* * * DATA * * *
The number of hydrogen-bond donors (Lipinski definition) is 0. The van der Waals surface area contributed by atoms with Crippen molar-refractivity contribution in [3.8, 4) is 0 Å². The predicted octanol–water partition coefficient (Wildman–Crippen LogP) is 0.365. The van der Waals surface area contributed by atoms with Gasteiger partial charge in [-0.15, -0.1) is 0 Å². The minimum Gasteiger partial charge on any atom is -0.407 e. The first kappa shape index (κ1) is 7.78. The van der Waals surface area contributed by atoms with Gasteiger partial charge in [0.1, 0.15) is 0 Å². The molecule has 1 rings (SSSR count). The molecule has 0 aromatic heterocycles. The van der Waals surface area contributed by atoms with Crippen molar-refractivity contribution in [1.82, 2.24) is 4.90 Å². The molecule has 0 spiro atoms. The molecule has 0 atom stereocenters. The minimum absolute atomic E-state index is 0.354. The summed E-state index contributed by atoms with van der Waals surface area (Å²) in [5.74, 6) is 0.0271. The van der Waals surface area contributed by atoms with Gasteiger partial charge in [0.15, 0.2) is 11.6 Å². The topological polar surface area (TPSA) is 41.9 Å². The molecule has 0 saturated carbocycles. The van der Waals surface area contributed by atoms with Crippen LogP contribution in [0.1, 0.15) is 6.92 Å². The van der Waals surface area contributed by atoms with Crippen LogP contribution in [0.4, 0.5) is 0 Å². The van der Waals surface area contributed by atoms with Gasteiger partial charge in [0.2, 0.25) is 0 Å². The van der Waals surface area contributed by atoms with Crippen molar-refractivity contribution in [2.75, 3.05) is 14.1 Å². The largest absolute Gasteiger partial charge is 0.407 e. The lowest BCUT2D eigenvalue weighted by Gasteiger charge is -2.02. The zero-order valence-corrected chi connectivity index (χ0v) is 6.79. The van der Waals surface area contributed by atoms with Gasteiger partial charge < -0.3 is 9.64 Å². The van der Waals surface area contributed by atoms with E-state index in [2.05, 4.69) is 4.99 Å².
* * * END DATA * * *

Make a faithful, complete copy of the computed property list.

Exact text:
The number of hydrogen-bond donors (Lipinski definition) is 0. The van der Waals surface area contributed by atoms with Crippen molar-refractivity contribution in [3.8, 4) is 0 Å². The predicted octanol–water partition coefficient (Wildman–Crippen LogP) is 0.365. The van der Waals surface area contributed by atoms with Gasteiger partial charge in [-0.15, -0.1) is 0 Å². The minimum Gasteiger partial charge on any atom is -0.407 e. The first kappa shape index (κ1) is 7.78. The van der Waals surface area contributed by atoms with Gasteiger partial charge in [0.1, 0.15) is 0 Å². The molecule has 1 rings (SSSR count). The molecule has 0 aromatic heterocycles. The van der Waals surface area contributed by atoms with Crippen molar-refractivity contribution in [1.82, 2.24) is 4.90 Å². The molecule has 0 spiro atoms. The molecule has 0 atom stereocenters. The minimum absolute atomic E-state index is 0.354. The summed E-state index contributed by atoms with van der Waals surface area (Å²) in [5.74, 6) is 0.0271. The van der Waals surface area contributed by atoms with Gasteiger partial charge in [0.15, 0.2) is 11.6 Å². The topological polar surface area (TPSA) is 41.9 Å². The molecule has 0 saturated carbocycles. The van der Waals surface area contributed by atoms with Crippen LogP contribution in [0.1, 0.15) is 6.92 Å². The van der Waals surface area contributed by atoms with Crippen LogP contribution in [0.4, 0.5) is 0 Å². The van der Waals surface area contributed by atoms with Gasteiger partial charge in [0.2, 0.25) is 0 Å². The van der Waals surface area contributed by atoms with Crippen molar-refractivity contribution in [2.75, 3.05) is 14.1 Å². The largest absolute Gasteiger partial charge is 0.407 e. The lowest BCUT2D eigenvalue weighted by Gasteiger charge is -2.02. The zero-order valence-corrected chi connectivity index (χ0v) is 6.79. The van der Waals surface area contributed by atoms with Gasteiger partial charge < -0.3 is 9.64 Å². The van der Waals surface area contributed by atoms with E-state index in [2.05, 4.69) is 4.99 Å².